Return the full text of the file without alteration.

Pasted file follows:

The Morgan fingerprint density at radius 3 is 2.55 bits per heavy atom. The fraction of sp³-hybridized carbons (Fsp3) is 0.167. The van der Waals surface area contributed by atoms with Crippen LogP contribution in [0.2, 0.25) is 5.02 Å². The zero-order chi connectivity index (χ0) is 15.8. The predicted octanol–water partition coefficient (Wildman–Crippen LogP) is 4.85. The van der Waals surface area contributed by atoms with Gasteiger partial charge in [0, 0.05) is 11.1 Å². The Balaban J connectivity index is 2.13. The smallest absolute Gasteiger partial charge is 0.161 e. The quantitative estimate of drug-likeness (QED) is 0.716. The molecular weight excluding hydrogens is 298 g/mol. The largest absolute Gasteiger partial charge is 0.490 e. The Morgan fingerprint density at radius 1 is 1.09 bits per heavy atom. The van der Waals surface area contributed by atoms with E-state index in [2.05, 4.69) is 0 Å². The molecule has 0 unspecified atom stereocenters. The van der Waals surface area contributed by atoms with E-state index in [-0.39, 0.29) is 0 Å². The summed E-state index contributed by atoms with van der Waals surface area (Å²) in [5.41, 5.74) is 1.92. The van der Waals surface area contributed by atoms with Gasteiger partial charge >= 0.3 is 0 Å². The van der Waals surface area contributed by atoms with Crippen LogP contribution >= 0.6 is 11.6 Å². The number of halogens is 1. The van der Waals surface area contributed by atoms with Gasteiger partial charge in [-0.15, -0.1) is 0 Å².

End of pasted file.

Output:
The Morgan fingerprint density at radius 3 is 2.55 bits per heavy atom. The fraction of sp³-hybridized carbons (Fsp3) is 0.167. The van der Waals surface area contributed by atoms with Crippen LogP contribution in [0.2, 0.25) is 5.02 Å². The zero-order chi connectivity index (χ0) is 15.8. The predicted octanol–water partition coefficient (Wildman–Crippen LogP) is 4.85. The van der Waals surface area contributed by atoms with Gasteiger partial charge in [0, 0.05) is 11.1 Å². The Balaban J connectivity index is 2.13. The smallest absolute Gasteiger partial charge is 0.161 e. The quantitative estimate of drug-likeness (QED) is 0.716. The molecular weight excluding hydrogens is 298 g/mol. The largest absolute Gasteiger partial charge is 0.490 e. The Morgan fingerprint density at radius 1 is 1.09 bits per heavy atom. The van der Waals surface area contributed by atoms with E-state index in [2.05, 4.69) is 0 Å². The molecule has 0 unspecified atom stereocenters. The van der Waals surface area contributed by atoms with E-state index in [-0.39, 0.29) is 0 Å². The summed E-state index contributed by atoms with van der Waals surface area (Å²) in [5.41, 5.74) is 1.92. The van der Waals surface area contributed by atoms with Gasteiger partial charge >= 0.3 is 0 Å². The van der Waals surface area contributed by atoms with Crippen LogP contribution >= 0.6 is 11.6 Å². The number of halogens is 1. The van der Waals surface area contributed by atoms with Gasteiger partial charge in [-0.15, -0.1) is 0 Å².